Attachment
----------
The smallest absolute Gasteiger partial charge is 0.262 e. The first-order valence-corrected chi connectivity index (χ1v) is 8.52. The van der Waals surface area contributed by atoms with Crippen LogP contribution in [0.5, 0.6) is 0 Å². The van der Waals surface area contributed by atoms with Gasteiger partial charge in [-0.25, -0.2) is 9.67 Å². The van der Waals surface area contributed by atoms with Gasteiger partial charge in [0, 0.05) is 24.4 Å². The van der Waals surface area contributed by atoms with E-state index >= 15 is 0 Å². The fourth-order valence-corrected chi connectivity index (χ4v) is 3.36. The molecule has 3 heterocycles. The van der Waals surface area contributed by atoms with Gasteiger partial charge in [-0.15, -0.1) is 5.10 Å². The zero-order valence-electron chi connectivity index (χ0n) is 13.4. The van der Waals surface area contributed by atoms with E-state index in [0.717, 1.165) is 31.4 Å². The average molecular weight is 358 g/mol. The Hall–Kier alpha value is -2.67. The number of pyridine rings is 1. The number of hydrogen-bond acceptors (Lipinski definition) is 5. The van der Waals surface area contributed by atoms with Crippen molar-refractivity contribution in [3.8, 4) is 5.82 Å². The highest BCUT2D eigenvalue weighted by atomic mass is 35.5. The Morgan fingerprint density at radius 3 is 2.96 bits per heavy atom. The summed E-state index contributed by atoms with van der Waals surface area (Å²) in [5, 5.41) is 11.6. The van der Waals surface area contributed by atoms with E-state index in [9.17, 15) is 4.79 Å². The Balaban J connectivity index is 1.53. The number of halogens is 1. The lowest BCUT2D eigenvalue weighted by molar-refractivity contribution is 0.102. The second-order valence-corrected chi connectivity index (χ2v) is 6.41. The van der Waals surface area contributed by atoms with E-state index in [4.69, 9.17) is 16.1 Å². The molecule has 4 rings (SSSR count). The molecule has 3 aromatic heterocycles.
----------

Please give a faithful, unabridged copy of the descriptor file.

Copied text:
The smallest absolute Gasteiger partial charge is 0.262 e. The first-order valence-corrected chi connectivity index (χ1v) is 8.52. The van der Waals surface area contributed by atoms with Crippen LogP contribution in [0.5, 0.6) is 0 Å². The van der Waals surface area contributed by atoms with Gasteiger partial charge in [-0.25, -0.2) is 9.67 Å². The van der Waals surface area contributed by atoms with Gasteiger partial charge in [0, 0.05) is 24.4 Å². The van der Waals surface area contributed by atoms with E-state index >= 15 is 0 Å². The fourth-order valence-corrected chi connectivity index (χ4v) is 3.36. The molecule has 3 heterocycles. The van der Waals surface area contributed by atoms with Gasteiger partial charge in [-0.15, -0.1) is 5.10 Å². The zero-order valence-electron chi connectivity index (χ0n) is 13.4. The van der Waals surface area contributed by atoms with E-state index in [0.717, 1.165) is 31.4 Å². The average molecular weight is 358 g/mol. The Hall–Kier alpha value is -2.67. The number of pyridine rings is 1. The number of hydrogen-bond acceptors (Lipinski definition) is 5. The van der Waals surface area contributed by atoms with Crippen molar-refractivity contribution in [3.8, 4) is 5.82 Å². The highest BCUT2D eigenvalue weighted by atomic mass is 35.5. The Morgan fingerprint density at radius 3 is 2.96 bits per heavy atom. The summed E-state index contributed by atoms with van der Waals surface area (Å²) in [5, 5.41) is 11.6. The van der Waals surface area contributed by atoms with E-state index in [9.17, 15) is 4.79 Å². The Balaban J connectivity index is 1.53. The number of halogens is 1. The lowest BCUT2D eigenvalue weighted by molar-refractivity contribution is 0.102. The second-order valence-corrected chi connectivity index (χ2v) is 6.41. The van der Waals surface area contributed by atoms with E-state index in [4.69, 9.17) is 16.1 Å². The molecule has 4 rings (SSSR count). The molecule has 3 aromatic heterocycles.